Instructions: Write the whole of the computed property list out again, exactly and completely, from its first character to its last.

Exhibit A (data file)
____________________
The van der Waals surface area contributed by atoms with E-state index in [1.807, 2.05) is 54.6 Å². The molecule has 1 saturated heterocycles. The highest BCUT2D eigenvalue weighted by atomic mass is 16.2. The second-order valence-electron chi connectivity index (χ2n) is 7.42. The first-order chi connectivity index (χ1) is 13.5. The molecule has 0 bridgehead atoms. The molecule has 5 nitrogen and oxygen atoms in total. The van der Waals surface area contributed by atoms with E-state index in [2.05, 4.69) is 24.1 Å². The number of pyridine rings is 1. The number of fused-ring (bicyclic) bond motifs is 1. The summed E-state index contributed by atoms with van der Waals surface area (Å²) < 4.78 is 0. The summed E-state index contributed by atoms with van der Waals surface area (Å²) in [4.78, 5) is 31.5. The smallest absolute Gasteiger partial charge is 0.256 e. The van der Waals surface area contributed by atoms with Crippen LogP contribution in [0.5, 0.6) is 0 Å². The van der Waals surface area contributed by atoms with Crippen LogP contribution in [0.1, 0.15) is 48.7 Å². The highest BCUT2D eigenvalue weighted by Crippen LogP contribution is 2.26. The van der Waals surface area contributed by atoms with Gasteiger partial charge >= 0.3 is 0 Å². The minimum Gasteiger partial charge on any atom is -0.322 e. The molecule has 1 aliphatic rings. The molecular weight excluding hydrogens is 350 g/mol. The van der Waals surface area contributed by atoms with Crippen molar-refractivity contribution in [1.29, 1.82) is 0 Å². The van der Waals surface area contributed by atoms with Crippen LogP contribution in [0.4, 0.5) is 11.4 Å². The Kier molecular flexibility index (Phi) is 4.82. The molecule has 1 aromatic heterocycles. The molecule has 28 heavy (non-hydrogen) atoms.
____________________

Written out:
The van der Waals surface area contributed by atoms with E-state index in [1.807, 2.05) is 54.6 Å². The molecule has 1 saturated heterocycles. The highest BCUT2D eigenvalue weighted by atomic mass is 16.2. The second-order valence-electron chi connectivity index (χ2n) is 7.42. The first-order chi connectivity index (χ1) is 13.5. The molecule has 0 bridgehead atoms. The molecule has 5 nitrogen and oxygen atoms in total. The van der Waals surface area contributed by atoms with E-state index in [2.05, 4.69) is 24.1 Å². The number of pyridine rings is 1. The number of fused-ring (bicyclic) bond motifs is 1. The summed E-state index contributed by atoms with van der Waals surface area (Å²) < 4.78 is 0. The summed E-state index contributed by atoms with van der Waals surface area (Å²) in [4.78, 5) is 31.5. The smallest absolute Gasteiger partial charge is 0.256 e. The van der Waals surface area contributed by atoms with Crippen LogP contribution in [0.5, 0.6) is 0 Å². The van der Waals surface area contributed by atoms with Crippen LogP contribution in [0.1, 0.15) is 48.7 Å². The highest BCUT2D eigenvalue weighted by Crippen LogP contribution is 2.26. The van der Waals surface area contributed by atoms with Gasteiger partial charge >= 0.3 is 0 Å². The minimum Gasteiger partial charge on any atom is -0.322 e. The molecule has 1 aliphatic rings. The molecular weight excluding hydrogens is 350 g/mol. The van der Waals surface area contributed by atoms with Crippen molar-refractivity contribution in [1.29, 1.82) is 0 Å². The van der Waals surface area contributed by atoms with Crippen LogP contribution in [0.4, 0.5) is 11.4 Å². The Kier molecular flexibility index (Phi) is 4.82. The molecule has 1 aromatic heterocycles. The molecule has 28 heavy (non-hydrogen) atoms.